Normally, you’re lucky to get one decent pull quote out of a review. But Jamie Maclean’s review of Beaver Street that ran in the May issue of the Erotic Review, and that I posted in its entirety yesterday, contains a wealth of pull quotes, any one of which would look good on the cover of a future edition of Beaver Street. Below, I’ve selected five, and I ask you, my readers, to vote for the one you like best by leaving a comment. Come on, guys. I don’t often ask for reader participation. Let’s show a little enthusiasm!
1. “Enormously entertaining.”
2. “Fast-paced, ironic style, underwritten by a wealth of hilarious experience, insider knowledge and serious research.”
3. “A revealing examination of North America’s bafflingly schizoid sexual psyche.”
4. “No exposé of sleazy pop culture has ever got this up-close and personal or received such intelligent, funny treatment.”
5. “Beaver Street captures the aroma of pornography, bottles it, and gives it so much class you could put it up there with Dior or Chanel.”
Why did Robert Rosen throw up a promising journalistic career at the age of 30 to spend the next sixteen years of his life as a porn magazine editor, even taking part in a shoot (for reasons of journalistic integrity and in the name of transgressive art) called The Five Dollar Blow Job? ‘In many ways,’ he writes, ‘my professional pornographic odyssey is an ordinary tale of economic survival in New York.’
As someone who has spent roughly this length of time in ‘adult’ publishing, I could identify with the author of an enormously entertaining book about working behind the triple x-rated scenes of magazines such as High Society, Stag and D-Cup. I could also relate when Rosen had ‘not only become unmoored from all sense of conventional sexual mores (…) but I’d ceased to think rationally about sex itself.’ Or the times when the whiff of ‘fetid air, thick with the smell of urine and underlying stench of decay, made me stick to my stomach.’ In fact, here Rosen is describing a visit to Hellfire, an S&M club in NY’s meatpacking district, yet the experience works well as a metaphor for his equivocal reactions to having to occasionally ‘tread the fine line between arousing and sickening.’
The title of Robert Rosen’s Beaver Street, A History of Modern Pornography is a clue to the book’s fast-paced, ironic style, underwritten by a wealth of hilarious experience, insider knowledge and serious research. Yes, it is a history, and an important one at that, but it’s also an engaging slice of autobiography, a revealing examination of North America’s bafflingly schizoid sexual psyche and a tour d’horizon of some of the monoliths that dotted the late 20th century US porno landscape.
Among these were the kings of the stroke mag world, the aptly named Carl Ruderman (the ‘Father of Phone Sex’), ‘Chip’ Goodman, Larry Flynt and Screw’s Al Goldstein. And what often surprised these pornmeisters were the technological leaps that made some very rich indeed but which also, occasionally, bankrupted them. Rosen ably covers the Lockhart Commission on pornography, conceived by a desperate Lyndon Johnson beset by Vietnam War unpopularity and brought forth by the foul-mouthed Nixon and his sleazy, morally bankrupt cronies. He reserves his big guns for its successor, the Iran-Contra-linked, anti-porn, Meese Commission. Finally the author excoriates the staggeringly treacherous behaviour of Traci Lords, the weaselly, mendacious little madam who nearly brought the porn industry to its knees.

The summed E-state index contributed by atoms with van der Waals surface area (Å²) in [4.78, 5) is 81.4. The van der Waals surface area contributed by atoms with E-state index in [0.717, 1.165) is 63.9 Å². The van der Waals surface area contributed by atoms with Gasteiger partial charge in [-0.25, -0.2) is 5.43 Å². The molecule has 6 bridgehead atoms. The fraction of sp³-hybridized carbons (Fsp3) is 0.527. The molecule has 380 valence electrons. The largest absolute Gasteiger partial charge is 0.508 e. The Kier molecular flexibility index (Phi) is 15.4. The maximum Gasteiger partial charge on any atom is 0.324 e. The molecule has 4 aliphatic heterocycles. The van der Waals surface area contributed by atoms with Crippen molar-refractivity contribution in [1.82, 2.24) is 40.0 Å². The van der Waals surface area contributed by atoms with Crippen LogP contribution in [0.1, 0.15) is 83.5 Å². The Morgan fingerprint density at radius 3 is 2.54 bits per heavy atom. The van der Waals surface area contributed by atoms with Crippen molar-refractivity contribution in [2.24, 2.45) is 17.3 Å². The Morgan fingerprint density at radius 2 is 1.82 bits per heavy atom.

A billion dollar industry usually touches everything and everyone, and porn is no exception to the rule: US politics, international trade, Adolf Hitler, Jack Nicholson – even Spiderman and The Godfather. However Rosen is wisely selective when he revisits his deeply unlikeable former employers and the enjoyable, but complex (almost everyone is called Goodman, but don’t worry, the footnotes are excellent), warren of US porn-mag publishing of the early 1980s.
Surely no exposé of sleazy pop culture has ever got this up-close and personal or received such intelligent, funny treatment. As Rosen shrewdly quotes from Henry Miller’s Quiet Days in Clichy at the beginning of the book: ‘Sex is not romantic, particularly when it is commercialised, but it does create an aroma, pungent and nostalgic.’ Beaver Street captures the aroma of pornography, bottles it, and gives it so much class you could put it up there with Dior or Chanel.
Beaver Street: A History of Modern Pornography by Robert Rosen; Headpress; ISBN 978-1-90048-676-7; £11.99 from Headpress
The late David Foster Wallace was no stranger to the porn industry. Writing as Willem R. deGroot and Matt Rundlet for the September 1998 issue of Premiere, Wallace’s satiric takedown of the Adult Video News awards, “Neither Adult nor Entertainment,” was laced, as was most of his work, with hilarious footnotes. Wallace pushed the use of annotation to the limits of comic absurdity in a way I’d never seen, and by so doing, he paved the way for me to do the same thing in Beaver Street.
My footnotes, I think, add a new dimension to the book. As an example, I'll quote from the footnote on page 156, which describes the people on fringes of the adult industry who magazine editors could no longer work with in the aftermath of the Traci Lords scandal:
“These ‘marginal’ photographers and models were the people who made porno interesting, gave it what passed for a soul, and delivered the true grit and unvarnished reality of American sexuality—like the plumbers from St. Louis who sent in sleazy Polaroids of their naked girlfriends splayed pink on rusting lawn chairs in junk-strewn backyards; the garbage men from Detroit who submitted strangely erotic images of tattooed dancers with oversized clits posing on grungy toilets; and the postal workers from Pittsburgh who shot exhibitionist housewives shaving their pudenda for cheap thrills and a taste of ‘trailer-park celebrity.’”
Last month I found an enthusiastic Beaver Street thread in an online forum called AVMANIACS . So, I registered for the forum and told its members that I was available to discuss the book. A good portion of discussion, thus far, has focused on Traci Lords, whose story is at the heart of Beaver Street.